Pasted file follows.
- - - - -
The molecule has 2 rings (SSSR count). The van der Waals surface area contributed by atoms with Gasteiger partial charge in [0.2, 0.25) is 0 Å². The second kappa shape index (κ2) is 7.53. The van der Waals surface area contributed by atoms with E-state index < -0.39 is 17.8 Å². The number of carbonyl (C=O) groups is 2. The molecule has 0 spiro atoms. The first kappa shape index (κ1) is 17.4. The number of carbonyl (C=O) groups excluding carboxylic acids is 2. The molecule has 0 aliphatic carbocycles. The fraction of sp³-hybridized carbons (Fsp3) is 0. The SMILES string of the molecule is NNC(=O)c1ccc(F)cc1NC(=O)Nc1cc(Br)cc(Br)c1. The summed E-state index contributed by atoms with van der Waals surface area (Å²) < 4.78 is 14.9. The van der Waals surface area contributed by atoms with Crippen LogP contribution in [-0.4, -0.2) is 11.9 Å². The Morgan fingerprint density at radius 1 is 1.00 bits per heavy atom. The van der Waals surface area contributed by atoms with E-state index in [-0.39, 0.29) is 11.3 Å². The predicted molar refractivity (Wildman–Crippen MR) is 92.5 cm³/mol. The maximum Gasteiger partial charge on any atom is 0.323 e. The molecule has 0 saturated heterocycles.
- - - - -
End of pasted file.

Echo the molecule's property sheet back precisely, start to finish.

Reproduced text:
The molecule has 2 rings (SSSR count). The van der Waals surface area contributed by atoms with Gasteiger partial charge in [0.2, 0.25) is 0 Å². The second kappa shape index (κ2) is 7.53. The van der Waals surface area contributed by atoms with E-state index < -0.39 is 17.8 Å². The number of carbonyl (C=O) groups is 2. The molecule has 0 spiro atoms. The first kappa shape index (κ1) is 17.4. The number of carbonyl (C=O) groups excluding carboxylic acids is 2. The molecule has 0 aliphatic carbocycles. The fraction of sp³-hybridized carbons (Fsp3) is 0. The SMILES string of the molecule is NNC(=O)c1ccc(F)cc1NC(=O)Nc1cc(Br)cc(Br)c1. The summed E-state index contributed by atoms with van der Waals surface area (Å²) < 4.78 is 14.9. The van der Waals surface area contributed by atoms with Crippen LogP contribution in [-0.4, -0.2) is 11.9 Å². The Morgan fingerprint density at radius 1 is 1.00 bits per heavy atom. The van der Waals surface area contributed by atoms with E-state index in [-0.39, 0.29) is 11.3 Å². The predicted molar refractivity (Wildman–Crippen MR) is 92.5 cm³/mol. The maximum Gasteiger partial charge on any atom is 0.323 e. The molecule has 0 saturated heterocycles.